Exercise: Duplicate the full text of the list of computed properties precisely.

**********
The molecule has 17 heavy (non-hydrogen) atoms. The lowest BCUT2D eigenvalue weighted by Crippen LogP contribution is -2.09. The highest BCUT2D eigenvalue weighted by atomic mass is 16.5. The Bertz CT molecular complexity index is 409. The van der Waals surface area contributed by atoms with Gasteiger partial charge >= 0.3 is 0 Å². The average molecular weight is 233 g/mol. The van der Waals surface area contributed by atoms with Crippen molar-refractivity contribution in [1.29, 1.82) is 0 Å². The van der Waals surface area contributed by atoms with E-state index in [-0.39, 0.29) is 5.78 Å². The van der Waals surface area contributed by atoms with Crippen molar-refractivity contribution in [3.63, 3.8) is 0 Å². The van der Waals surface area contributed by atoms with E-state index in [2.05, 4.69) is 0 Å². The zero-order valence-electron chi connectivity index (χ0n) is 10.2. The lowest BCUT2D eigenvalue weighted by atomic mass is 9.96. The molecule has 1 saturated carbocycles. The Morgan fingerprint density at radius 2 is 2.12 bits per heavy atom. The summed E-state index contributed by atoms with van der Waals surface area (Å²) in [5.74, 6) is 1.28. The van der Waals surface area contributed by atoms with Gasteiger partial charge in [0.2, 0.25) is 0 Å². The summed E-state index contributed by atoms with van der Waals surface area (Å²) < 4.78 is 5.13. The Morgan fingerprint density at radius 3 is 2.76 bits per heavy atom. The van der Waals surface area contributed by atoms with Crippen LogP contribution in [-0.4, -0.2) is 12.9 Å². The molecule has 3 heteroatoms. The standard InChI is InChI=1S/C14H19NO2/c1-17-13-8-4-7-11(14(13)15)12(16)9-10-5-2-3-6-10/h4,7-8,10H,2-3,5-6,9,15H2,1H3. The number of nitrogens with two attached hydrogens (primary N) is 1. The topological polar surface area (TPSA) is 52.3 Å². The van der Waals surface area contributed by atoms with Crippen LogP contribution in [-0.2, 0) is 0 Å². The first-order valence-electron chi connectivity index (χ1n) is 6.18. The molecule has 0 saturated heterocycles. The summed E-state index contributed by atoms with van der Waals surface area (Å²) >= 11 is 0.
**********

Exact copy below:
The molecule has 17 heavy (non-hydrogen) atoms. The lowest BCUT2D eigenvalue weighted by Crippen LogP contribution is -2.09. The highest BCUT2D eigenvalue weighted by atomic mass is 16.5. The Bertz CT molecular complexity index is 409. The van der Waals surface area contributed by atoms with Gasteiger partial charge >= 0.3 is 0 Å². The average molecular weight is 233 g/mol. The van der Waals surface area contributed by atoms with Crippen molar-refractivity contribution in [1.29, 1.82) is 0 Å². The van der Waals surface area contributed by atoms with E-state index in [-0.39, 0.29) is 5.78 Å². The van der Waals surface area contributed by atoms with Crippen molar-refractivity contribution in [3.63, 3.8) is 0 Å². The van der Waals surface area contributed by atoms with E-state index in [2.05, 4.69) is 0 Å². The zero-order valence-electron chi connectivity index (χ0n) is 10.2. The lowest BCUT2D eigenvalue weighted by atomic mass is 9.96. The molecule has 1 saturated carbocycles. The Morgan fingerprint density at radius 2 is 2.12 bits per heavy atom. The summed E-state index contributed by atoms with van der Waals surface area (Å²) in [5.74, 6) is 1.28. The van der Waals surface area contributed by atoms with Gasteiger partial charge in [0.2, 0.25) is 0 Å². The summed E-state index contributed by atoms with van der Waals surface area (Å²) < 4.78 is 5.13. The Morgan fingerprint density at radius 3 is 2.76 bits per heavy atom. The van der Waals surface area contributed by atoms with Crippen LogP contribution in [-0.4, -0.2) is 12.9 Å². The molecule has 3 heteroatoms. The standard InChI is InChI=1S/C14H19NO2/c1-17-13-8-4-7-11(14(13)15)12(16)9-10-5-2-3-6-10/h4,7-8,10H,2-3,5-6,9,15H2,1H3. The number of nitrogens with two attached hydrogens (primary N) is 1. The topological polar surface area (TPSA) is 52.3 Å². The van der Waals surface area contributed by atoms with Crippen LogP contribution in [-0.2, 0) is 0 Å². The first-order valence-electron chi connectivity index (χ1n) is 6.18. The molecule has 0 saturated heterocycles. The summed E-state index contributed by atoms with van der Waals surface area (Å²) >= 11 is 0.